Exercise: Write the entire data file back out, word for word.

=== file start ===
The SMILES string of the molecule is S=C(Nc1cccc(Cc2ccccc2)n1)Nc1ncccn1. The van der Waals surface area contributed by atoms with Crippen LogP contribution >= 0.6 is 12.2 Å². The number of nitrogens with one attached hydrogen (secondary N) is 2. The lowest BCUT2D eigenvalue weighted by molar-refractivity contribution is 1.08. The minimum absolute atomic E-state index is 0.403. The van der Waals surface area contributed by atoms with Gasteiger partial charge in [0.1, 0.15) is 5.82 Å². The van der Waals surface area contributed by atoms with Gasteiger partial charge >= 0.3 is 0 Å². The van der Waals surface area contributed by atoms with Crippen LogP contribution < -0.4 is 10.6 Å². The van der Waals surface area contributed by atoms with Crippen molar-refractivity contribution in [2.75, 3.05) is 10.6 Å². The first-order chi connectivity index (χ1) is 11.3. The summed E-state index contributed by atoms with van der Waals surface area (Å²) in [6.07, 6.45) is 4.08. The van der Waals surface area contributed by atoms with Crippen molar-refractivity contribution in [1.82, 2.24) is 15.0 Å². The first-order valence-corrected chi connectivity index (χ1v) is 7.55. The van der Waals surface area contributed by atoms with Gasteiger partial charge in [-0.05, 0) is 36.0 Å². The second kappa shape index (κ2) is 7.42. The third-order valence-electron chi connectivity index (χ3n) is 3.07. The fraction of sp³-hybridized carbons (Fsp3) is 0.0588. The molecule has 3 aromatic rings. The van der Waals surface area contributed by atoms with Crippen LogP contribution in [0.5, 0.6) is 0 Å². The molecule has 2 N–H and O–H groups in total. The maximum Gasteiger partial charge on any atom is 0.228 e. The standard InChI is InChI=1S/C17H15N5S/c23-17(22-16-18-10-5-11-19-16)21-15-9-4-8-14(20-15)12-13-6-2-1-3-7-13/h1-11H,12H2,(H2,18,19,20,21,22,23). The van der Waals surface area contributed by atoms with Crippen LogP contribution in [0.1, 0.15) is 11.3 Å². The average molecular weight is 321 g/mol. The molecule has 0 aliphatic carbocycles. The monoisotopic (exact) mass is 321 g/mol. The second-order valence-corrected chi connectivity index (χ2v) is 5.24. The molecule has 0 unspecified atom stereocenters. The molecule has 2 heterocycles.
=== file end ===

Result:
The SMILES string of the molecule is S=C(Nc1cccc(Cc2ccccc2)n1)Nc1ncccn1. The van der Waals surface area contributed by atoms with Crippen LogP contribution >= 0.6 is 12.2 Å². The number of nitrogens with one attached hydrogen (secondary N) is 2. The lowest BCUT2D eigenvalue weighted by molar-refractivity contribution is 1.08. The minimum absolute atomic E-state index is 0.403. The van der Waals surface area contributed by atoms with Gasteiger partial charge in [0.1, 0.15) is 5.82 Å². The van der Waals surface area contributed by atoms with Gasteiger partial charge >= 0.3 is 0 Å². The van der Waals surface area contributed by atoms with Crippen LogP contribution < -0.4 is 10.6 Å². The van der Waals surface area contributed by atoms with Crippen molar-refractivity contribution in [2.75, 3.05) is 10.6 Å². The first-order chi connectivity index (χ1) is 11.3. The summed E-state index contributed by atoms with van der Waals surface area (Å²) in [6.07, 6.45) is 4.08. The van der Waals surface area contributed by atoms with Crippen molar-refractivity contribution in [1.82, 2.24) is 15.0 Å². The first-order valence-corrected chi connectivity index (χ1v) is 7.55. The van der Waals surface area contributed by atoms with Gasteiger partial charge in [-0.05, 0) is 36.0 Å². The second kappa shape index (κ2) is 7.42. The third-order valence-electron chi connectivity index (χ3n) is 3.07. The fraction of sp³-hybridized carbons (Fsp3) is 0.0588. The molecule has 3 aromatic rings. The van der Waals surface area contributed by atoms with Crippen LogP contribution in [0.5, 0.6) is 0 Å². The molecule has 2 N–H and O–H groups in total. The maximum Gasteiger partial charge on any atom is 0.228 e. The standard InChI is InChI=1S/C17H15N5S/c23-17(22-16-18-10-5-11-19-16)21-15-9-4-8-14(20-15)12-13-6-2-1-3-7-13/h1-11H,12H2,(H2,18,19,20,21,22,23). The van der Waals surface area contributed by atoms with Crippen LogP contribution in [0.1, 0.15) is 11.3 Å². The average molecular weight is 321 g/mol. The molecule has 0 aliphatic carbocycles. The monoisotopic (exact) mass is 321 g/mol. The second-order valence-corrected chi connectivity index (χ2v) is 5.24. The molecule has 0 unspecified atom stereocenters. The molecule has 2 heterocycles.